System Identification of Enzymatic Control Processes Using Population Monte Carlo Methods
We demonstrate the superiority of Population Monte Carlo techniques over standard Metropolis Markov Chain Monte Carlo (MCMC) methods for inferring optimal parameters for a particular mechanistic model of a biological process given noisy experimental data. As our understanding of biological processes increases, the proposed models to describe them become more complex. With such potentially large numbers of equations and parameters, it is no longer feasible to hand-pick parameter values and be sure that the most appropriate values have been chosen. Monte Carlo methods are becoming more widely used for estimating parameter values, however we show that the standard Metropolis MCMC approach fails to converge on optimal values for even relatively simple models and that a more sophisticated method, in the form of non-Markovian Population Monte Carlo, may be successfully employed to produce consistent and accurate results. We illustrate the basic problem using the minimal model for the circadian genetic network in Arabidopsis thaliana, which consists of 3 linked differential equations containing a total of 6 parameters, with an additional noise parameter incorporated to estimate the variance of noise in the data.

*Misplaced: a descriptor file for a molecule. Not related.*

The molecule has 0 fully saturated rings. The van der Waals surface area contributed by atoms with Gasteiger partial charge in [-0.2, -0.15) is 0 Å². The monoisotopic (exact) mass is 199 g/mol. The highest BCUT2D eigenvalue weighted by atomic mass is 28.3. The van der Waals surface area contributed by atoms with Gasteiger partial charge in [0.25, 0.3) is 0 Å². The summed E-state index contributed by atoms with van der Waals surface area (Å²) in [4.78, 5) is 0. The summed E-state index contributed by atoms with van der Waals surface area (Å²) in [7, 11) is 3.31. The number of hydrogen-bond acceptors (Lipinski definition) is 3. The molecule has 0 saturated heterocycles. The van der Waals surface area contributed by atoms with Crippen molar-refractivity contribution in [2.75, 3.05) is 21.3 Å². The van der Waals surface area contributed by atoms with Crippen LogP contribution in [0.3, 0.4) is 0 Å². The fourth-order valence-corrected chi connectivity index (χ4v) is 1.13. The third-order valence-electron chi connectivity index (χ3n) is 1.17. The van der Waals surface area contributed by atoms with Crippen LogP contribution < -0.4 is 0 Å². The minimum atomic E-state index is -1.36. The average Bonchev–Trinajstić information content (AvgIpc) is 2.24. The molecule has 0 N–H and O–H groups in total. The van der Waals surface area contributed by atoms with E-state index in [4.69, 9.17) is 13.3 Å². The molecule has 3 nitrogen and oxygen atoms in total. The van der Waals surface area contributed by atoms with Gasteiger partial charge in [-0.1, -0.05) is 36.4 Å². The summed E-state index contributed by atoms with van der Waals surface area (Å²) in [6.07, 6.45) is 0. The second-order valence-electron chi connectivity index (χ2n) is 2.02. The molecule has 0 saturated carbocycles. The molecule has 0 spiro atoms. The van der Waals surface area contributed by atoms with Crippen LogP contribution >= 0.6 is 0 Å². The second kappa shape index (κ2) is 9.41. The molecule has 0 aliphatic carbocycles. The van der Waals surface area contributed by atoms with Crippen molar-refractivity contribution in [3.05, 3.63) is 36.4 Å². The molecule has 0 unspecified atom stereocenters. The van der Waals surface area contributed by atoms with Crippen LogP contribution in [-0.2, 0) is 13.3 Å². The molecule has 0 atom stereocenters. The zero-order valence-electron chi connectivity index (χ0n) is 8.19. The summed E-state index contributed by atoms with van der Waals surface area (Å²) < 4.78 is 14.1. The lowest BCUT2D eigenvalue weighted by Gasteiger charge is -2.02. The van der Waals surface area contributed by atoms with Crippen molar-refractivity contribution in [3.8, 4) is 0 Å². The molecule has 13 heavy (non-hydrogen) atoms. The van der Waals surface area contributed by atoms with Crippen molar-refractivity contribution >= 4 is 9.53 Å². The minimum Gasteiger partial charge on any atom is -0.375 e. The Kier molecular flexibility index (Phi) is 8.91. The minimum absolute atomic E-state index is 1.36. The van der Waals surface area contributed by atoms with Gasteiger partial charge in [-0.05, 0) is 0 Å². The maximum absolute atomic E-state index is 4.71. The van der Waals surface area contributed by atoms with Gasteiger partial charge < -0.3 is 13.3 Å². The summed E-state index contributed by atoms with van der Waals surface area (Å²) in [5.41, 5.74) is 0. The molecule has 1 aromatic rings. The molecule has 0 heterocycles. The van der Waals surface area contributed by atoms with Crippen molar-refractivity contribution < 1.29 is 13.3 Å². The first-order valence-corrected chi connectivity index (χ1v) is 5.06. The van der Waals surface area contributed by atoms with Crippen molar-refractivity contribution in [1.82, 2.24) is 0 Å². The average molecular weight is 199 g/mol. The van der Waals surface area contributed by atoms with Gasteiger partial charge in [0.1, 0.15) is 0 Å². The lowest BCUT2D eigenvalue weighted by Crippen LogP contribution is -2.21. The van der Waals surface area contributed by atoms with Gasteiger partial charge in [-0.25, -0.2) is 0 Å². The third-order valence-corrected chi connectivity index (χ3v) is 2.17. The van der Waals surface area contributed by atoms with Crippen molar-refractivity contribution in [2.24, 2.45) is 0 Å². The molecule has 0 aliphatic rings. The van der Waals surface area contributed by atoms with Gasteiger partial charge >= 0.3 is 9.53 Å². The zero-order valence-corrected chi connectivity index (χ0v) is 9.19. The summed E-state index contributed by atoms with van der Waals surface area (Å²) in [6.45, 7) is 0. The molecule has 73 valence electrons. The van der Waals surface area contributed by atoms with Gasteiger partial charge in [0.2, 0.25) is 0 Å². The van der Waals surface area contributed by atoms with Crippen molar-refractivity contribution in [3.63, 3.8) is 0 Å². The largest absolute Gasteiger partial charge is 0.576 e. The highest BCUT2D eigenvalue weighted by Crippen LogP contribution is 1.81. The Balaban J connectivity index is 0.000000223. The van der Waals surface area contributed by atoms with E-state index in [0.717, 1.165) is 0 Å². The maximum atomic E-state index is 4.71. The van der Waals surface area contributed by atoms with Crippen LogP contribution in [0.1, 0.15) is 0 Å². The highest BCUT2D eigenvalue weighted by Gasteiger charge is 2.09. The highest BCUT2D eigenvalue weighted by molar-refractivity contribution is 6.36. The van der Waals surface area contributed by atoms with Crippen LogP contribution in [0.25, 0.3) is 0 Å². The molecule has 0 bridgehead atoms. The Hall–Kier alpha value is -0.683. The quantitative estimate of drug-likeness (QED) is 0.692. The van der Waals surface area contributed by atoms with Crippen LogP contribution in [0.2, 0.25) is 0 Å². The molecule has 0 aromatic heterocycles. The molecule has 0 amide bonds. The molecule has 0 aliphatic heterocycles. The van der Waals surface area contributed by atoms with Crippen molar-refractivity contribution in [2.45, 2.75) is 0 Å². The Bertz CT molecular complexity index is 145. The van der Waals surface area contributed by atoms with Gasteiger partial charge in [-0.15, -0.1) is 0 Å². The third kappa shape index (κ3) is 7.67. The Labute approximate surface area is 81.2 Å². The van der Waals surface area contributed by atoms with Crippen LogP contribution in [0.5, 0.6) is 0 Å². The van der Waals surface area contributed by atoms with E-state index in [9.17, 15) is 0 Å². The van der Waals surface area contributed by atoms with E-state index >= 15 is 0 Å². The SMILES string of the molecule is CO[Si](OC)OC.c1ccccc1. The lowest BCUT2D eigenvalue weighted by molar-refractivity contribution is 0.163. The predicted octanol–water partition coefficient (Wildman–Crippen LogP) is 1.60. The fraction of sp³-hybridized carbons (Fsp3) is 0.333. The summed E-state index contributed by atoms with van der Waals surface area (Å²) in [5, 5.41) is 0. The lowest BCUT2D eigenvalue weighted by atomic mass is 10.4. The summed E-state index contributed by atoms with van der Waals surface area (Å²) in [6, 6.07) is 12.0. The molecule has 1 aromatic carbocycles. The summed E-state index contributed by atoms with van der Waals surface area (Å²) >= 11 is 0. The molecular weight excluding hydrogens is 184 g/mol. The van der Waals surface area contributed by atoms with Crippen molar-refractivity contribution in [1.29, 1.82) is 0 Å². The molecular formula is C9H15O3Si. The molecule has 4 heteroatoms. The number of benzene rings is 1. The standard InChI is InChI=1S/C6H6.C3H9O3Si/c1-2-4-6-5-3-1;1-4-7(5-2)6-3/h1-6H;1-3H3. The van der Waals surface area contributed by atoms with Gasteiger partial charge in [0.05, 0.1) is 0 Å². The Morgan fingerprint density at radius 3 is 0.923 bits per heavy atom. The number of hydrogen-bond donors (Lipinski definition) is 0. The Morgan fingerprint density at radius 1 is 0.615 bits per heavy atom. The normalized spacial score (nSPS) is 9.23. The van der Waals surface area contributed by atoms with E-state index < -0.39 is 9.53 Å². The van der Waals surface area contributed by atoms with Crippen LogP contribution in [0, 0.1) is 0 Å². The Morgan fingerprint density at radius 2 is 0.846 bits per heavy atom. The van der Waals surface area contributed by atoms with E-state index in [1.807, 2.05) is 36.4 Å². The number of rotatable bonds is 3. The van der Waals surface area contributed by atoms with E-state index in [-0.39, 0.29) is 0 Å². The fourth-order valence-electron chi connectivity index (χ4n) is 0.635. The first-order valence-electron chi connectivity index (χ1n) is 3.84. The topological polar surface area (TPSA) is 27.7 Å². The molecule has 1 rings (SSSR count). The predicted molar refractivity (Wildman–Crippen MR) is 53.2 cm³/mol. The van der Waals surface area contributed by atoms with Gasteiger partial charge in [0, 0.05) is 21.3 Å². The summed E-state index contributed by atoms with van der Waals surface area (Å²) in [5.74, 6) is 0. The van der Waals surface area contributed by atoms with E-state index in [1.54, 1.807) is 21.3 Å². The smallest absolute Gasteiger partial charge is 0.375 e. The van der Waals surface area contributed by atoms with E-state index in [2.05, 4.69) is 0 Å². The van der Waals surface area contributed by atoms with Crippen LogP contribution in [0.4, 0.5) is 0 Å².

Joint work with Mark Girolami.